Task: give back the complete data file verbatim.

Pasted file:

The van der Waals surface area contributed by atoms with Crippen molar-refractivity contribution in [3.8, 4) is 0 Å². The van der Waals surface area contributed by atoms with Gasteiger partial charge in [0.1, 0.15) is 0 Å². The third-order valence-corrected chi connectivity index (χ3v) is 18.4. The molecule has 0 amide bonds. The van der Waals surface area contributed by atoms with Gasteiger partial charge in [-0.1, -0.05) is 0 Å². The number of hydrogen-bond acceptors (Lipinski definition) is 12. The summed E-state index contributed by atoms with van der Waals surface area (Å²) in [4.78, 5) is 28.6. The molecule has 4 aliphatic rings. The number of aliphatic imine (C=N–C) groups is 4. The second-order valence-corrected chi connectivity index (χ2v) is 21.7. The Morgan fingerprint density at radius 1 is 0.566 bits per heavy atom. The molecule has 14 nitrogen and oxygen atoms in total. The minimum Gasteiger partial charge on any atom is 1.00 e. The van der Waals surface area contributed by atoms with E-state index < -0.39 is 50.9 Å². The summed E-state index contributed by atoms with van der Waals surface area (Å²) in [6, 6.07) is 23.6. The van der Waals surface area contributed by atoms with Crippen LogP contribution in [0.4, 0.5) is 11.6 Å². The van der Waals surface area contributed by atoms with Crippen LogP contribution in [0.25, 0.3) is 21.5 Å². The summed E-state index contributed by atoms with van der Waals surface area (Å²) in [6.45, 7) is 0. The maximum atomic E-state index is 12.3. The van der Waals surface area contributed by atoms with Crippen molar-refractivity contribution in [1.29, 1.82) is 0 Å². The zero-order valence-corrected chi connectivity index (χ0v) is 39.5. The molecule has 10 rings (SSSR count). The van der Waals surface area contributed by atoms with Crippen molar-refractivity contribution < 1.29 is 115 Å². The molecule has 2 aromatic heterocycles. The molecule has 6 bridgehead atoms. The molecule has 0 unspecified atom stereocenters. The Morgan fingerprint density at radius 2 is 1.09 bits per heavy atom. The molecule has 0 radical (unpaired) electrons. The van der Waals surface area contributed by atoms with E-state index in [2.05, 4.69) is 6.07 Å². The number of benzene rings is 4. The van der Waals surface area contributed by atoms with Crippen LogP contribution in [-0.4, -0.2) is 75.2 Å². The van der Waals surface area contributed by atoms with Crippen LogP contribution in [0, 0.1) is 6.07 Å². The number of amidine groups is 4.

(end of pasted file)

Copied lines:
The van der Waals surface area contributed by atoms with Crippen molar-refractivity contribution in [3.8, 4) is 0 Å². The van der Waals surface area contributed by atoms with Gasteiger partial charge in [0.1, 0.15) is 0 Å². The third-order valence-corrected chi connectivity index (χ3v) is 18.4. The molecule has 0 amide bonds. The van der Waals surface area contributed by atoms with Gasteiger partial charge in [-0.1, -0.05) is 0 Å². The number of hydrogen-bond acceptors (Lipinski definition) is 12. The summed E-state index contributed by atoms with van der Waals surface area (Å²) in [4.78, 5) is 28.6. The molecule has 4 aliphatic rings. The number of aliphatic imine (C=N–C) groups is 4. The second-order valence-corrected chi connectivity index (χ2v) is 21.7. The Morgan fingerprint density at radius 1 is 0.566 bits per heavy atom. The molecule has 14 nitrogen and oxygen atoms in total. The minimum Gasteiger partial charge on any atom is 1.00 e. The van der Waals surface area contributed by atoms with E-state index < -0.39 is 50.9 Å². The summed E-state index contributed by atoms with van der Waals surface area (Å²) in [6, 6.07) is 23.6. The van der Waals surface area contributed by atoms with Crippen LogP contribution in [0.4, 0.5) is 11.6 Å². The van der Waals surface area contributed by atoms with Crippen LogP contribution in [0.25, 0.3) is 21.5 Å². The summed E-state index contributed by atoms with van der Waals surface area (Å²) in [6.45, 7) is 0. The maximum atomic E-state index is 12.3. The van der Waals surface area contributed by atoms with Crippen molar-refractivity contribution in [1.29, 1.82) is 0 Å². The zero-order valence-corrected chi connectivity index (χ0v) is 39.5. The molecule has 10 rings (SSSR count). The van der Waals surface area contributed by atoms with Crippen molar-refractivity contribution < 1.29 is 115 Å². The molecule has 2 aromatic heterocycles. The molecule has 6 bridgehead atoms. The molecule has 0 unspecified atom stereocenters. The Morgan fingerprint density at radius 2 is 1.09 bits per heavy atom. The molecule has 0 radical (unpaired) electrons. The van der Waals surface area contributed by atoms with E-state index in [2.05, 4.69) is 6.07 Å². The number of benzene rings is 4. The van der Waals surface area contributed by atoms with Crippen LogP contribution in [-0.4, -0.2) is 75.2 Å². The van der Waals surface area contributed by atoms with Crippen LogP contribution in [0, 0.1) is 6.07 Å². The number of amidine groups is 4.